Death by PowerPoint? Take heart, scientists
One of the best things about working with scientists, says speech coach Matt McGarrity, is that they already have good content.
“They have a story to tell, so you can focus on helping them develop their delivery.”
McGarrity lectures in UW's Communication Department and directs the UW Public Speaking Center. He gives workshops around the country and leads two massive online courses on public speaking, one hosted by Coursera and the second by edX.
To present successfully, he said, one must realize that speaking and writing are very different communication mechanisms. “Too often, researchers view a conference presentation as an opportunity to read their paper to an audience. But what works on the page does not necessarily work when spoken,” McGarrity said.
He offered four tips to scientists who present.
1. Speak to your audience. The first thing I tell scientists is what I tell everyone: Speak to your audience. Have a conversation. Don’t read at them. Learn your material, plan how you’ll deliver it and practice presenting so you can put down the paper and just talk to the audience about your work. It will be more engaging and will allow you to use your voice, gestures and pacing to communicate what you want to say.
2. Focus on your findings. In a journal article you might spend as much as a third of your space providing background that led to your study. But people come to conferences to learn what’s new – new findings, new ideas – not to review what is already known. For a presentation, especially a 15-minute talk, keep your discussion of background minimal. Talk about what’s new and the implications of your findings.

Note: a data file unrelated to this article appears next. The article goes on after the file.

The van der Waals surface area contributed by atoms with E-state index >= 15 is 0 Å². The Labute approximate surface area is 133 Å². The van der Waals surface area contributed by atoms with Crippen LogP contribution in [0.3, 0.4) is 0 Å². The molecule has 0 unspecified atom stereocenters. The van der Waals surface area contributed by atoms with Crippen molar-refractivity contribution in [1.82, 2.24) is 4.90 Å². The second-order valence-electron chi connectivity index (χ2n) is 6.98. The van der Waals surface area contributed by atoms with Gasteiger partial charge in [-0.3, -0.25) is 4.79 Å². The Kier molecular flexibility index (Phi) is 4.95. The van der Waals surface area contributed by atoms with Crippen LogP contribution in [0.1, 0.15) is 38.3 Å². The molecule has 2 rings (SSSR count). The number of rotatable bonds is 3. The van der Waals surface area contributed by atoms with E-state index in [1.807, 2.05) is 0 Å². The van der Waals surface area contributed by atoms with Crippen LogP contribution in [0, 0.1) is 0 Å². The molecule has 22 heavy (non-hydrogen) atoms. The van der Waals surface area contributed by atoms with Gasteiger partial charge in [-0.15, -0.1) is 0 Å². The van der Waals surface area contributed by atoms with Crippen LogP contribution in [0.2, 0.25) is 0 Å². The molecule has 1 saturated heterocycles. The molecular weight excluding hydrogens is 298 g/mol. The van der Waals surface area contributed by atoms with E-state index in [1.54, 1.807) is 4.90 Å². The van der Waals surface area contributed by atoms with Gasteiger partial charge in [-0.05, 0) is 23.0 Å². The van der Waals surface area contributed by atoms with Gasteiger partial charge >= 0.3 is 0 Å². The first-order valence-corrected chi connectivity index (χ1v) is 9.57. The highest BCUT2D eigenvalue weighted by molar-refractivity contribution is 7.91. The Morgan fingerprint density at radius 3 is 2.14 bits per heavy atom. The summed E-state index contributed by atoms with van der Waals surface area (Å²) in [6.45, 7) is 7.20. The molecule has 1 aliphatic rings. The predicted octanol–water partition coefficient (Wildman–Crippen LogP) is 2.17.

3. Start with a road map. Start a presentation with a preview of what you’ll talk about. For instance, “There were three big findings that came out of this study: X, Y and Z.” I know this not the standard form for scientific presentations, and some people don’t want to give away the ending, but a speech is not a mystery novel. As an audience member, I want to know where you are going from Minute 1. Knowing your main findings at the start gives me a framework for the rest of the information you’ll give me. Speakers often worry that they will repeat themselves if they list major findings at the start, but providing a preview – just a few sentences – makes it easier for them to follow you and remember what you said.”
4. Slides should support, not replace, your presentation. Too often the PowerPoint slides displace the speaker, who ends up standing off to the side narrating in the dark. You should be the main attraction, not your slides. Cut the number of slides and keep them simple. Don’t get lost in the data. Include only the information needed to support your key points.
To make slides more memorable, arrange them in an “assertion > evidence” format. Slides created using PowerPoint’s default format consist of a topic at the top and a long list of bullets underneath. In an assertion > evidence format, you put your claim at the top, for example, “Drug X prolongs five-year survival,” and under it you put the evidence. This format makes slides more engaging and memorable.”
"People tend to think you are either born a good communicator or you’re not, but speaking is a skill like any other you can learn," he said. "It takes work and practice; the more you do, the better and more comfortable you become. I’m disheartened when I hear people say that the very idea of having to give a talk makes them miserable. Speaking can be tremendous fun, especially for scientists, who have an opportunity to share their excitement and to explain why their research is interesting, important and relevant to listeners’ lives."
McGarrity’s free 10-week course, “Introduction to Public Speaking,” will be offered again on Cousera starting March 31.